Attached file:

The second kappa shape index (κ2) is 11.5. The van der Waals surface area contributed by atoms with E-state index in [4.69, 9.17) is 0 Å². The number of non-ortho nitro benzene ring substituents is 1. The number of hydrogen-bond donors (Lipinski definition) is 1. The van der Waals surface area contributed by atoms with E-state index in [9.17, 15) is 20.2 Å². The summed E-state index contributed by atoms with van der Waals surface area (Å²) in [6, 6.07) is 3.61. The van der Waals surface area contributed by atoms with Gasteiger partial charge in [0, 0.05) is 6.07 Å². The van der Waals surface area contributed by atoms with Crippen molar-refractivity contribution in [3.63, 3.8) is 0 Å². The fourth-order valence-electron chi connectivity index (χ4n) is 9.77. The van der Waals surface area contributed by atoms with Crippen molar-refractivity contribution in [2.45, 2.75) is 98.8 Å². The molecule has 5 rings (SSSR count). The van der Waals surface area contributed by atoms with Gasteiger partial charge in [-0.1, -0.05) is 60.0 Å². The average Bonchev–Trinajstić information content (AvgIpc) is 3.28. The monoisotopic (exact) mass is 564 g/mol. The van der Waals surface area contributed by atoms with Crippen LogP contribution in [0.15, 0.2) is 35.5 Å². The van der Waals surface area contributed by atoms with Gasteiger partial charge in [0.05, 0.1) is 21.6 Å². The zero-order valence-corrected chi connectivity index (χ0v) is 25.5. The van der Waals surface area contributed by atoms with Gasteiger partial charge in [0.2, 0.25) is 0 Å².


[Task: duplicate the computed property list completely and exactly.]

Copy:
The second kappa shape index (κ2) is 11.5. The van der Waals surface area contributed by atoms with E-state index in [4.69, 9.17) is 0 Å². The number of non-ortho nitro benzene ring substituents is 1. The number of hydrogen-bond donors (Lipinski definition) is 1. The van der Waals surface area contributed by atoms with E-state index in [9.17, 15) is 20.2 Å². The summed E-state index contributed by atoms with van der Waals surface area (Å²) in [6, 6.07) is 3.61. The van der Waals surface area contributed by atoms with Gasteiger partial charge in [0, 0.05) is 6.07 Å². The van der Waals surface area contributed by atoms with Crippen molar-refractivity contribution in [3.63, 3.8) is 0 Å². The fourth-order valence-electron chi connectivity index (χ4n) is 9.77. The van der Waals surface area contributed by atoms with Crippen molar-refractivity contribution in [2.45, 2.75) is 98.8 Å². The molecule has 5 rings (SSSR count). The van der Waals surface area contributed by atoms with Gasteiger partial charge in [-0.1, -0.05) is 60.0 Å². The average Bonchev–Trinajstić information content (AvgIpc) is 3.28. The monoisotopic (exact) mass is 564 g/mol. The van der Waals surface area contributed by atoms with Crippen LogP contribution in [0.15, 0.2) is 35.5 Å². The van der Waals surface area contributed by atoms with Gasteiger partial charge in [0.05, 0.1) is 21.6 Å². The zero-order valence-corrected chi connectivity index (χ0v) is 25.5. The van der Waals surface area contributed by atoms with Gasteiger partial charge in [0.2, 0.25) is 0 Å².